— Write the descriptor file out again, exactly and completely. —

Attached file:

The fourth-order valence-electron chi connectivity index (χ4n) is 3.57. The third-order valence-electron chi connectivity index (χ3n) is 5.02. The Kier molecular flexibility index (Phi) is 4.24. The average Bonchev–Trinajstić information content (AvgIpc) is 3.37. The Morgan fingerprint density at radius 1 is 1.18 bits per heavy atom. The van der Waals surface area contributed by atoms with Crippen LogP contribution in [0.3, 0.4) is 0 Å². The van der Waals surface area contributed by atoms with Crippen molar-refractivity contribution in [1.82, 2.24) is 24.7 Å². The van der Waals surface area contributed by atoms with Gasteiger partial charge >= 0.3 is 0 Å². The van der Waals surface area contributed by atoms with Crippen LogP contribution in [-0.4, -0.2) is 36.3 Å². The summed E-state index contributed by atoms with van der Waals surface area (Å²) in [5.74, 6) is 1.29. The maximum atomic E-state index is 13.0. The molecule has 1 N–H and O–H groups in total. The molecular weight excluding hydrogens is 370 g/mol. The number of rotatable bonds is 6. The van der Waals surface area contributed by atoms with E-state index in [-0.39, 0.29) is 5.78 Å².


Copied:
The fourth-order valence-electron chi connectivity index (χ4n) is 3.57. The third-order valence-electron chi connectivity index (χ3n) is 5.02. The Kier molecular flexibility index (Phi) is 4.24. The average Bonchev–Trinajstić information content (AvgIpc) is 3.37. The Morgan fingerprint density at radius 1 is 1.18 bits per heavy atom. The van der Waals surface area contributed by atoms with Crippen LogP contribution in [0.3, 0.4) is 0 Å². The van der Waals surface area contributed by atoms with Crippen molar-refractivity contribution in [1.82, 2.24) is 24.7 Å². The van der Waals surface area contributed by atoms with Gasteiger partial charge >= 0.3 is 0 Å². The van der Waals surface area contributed by atoms with Crippen LogP contribution in [-0.4, -0.2) is 36.3 Å². The summed E-state index contributed by atoms with van der Waals surface area (Å²) in [5.74, 6) is 1.29. The maximum atomic E-state index is 13.0. The molecule has 1 N–H and O–H groups in total. The molecular weight excluding hydrogens is 370 g/mol. The number of rotatable bonds is 6. The van der Waals surface area contributed by atoms with E-state index in [-0.39, 0.29) is 5.78 Å².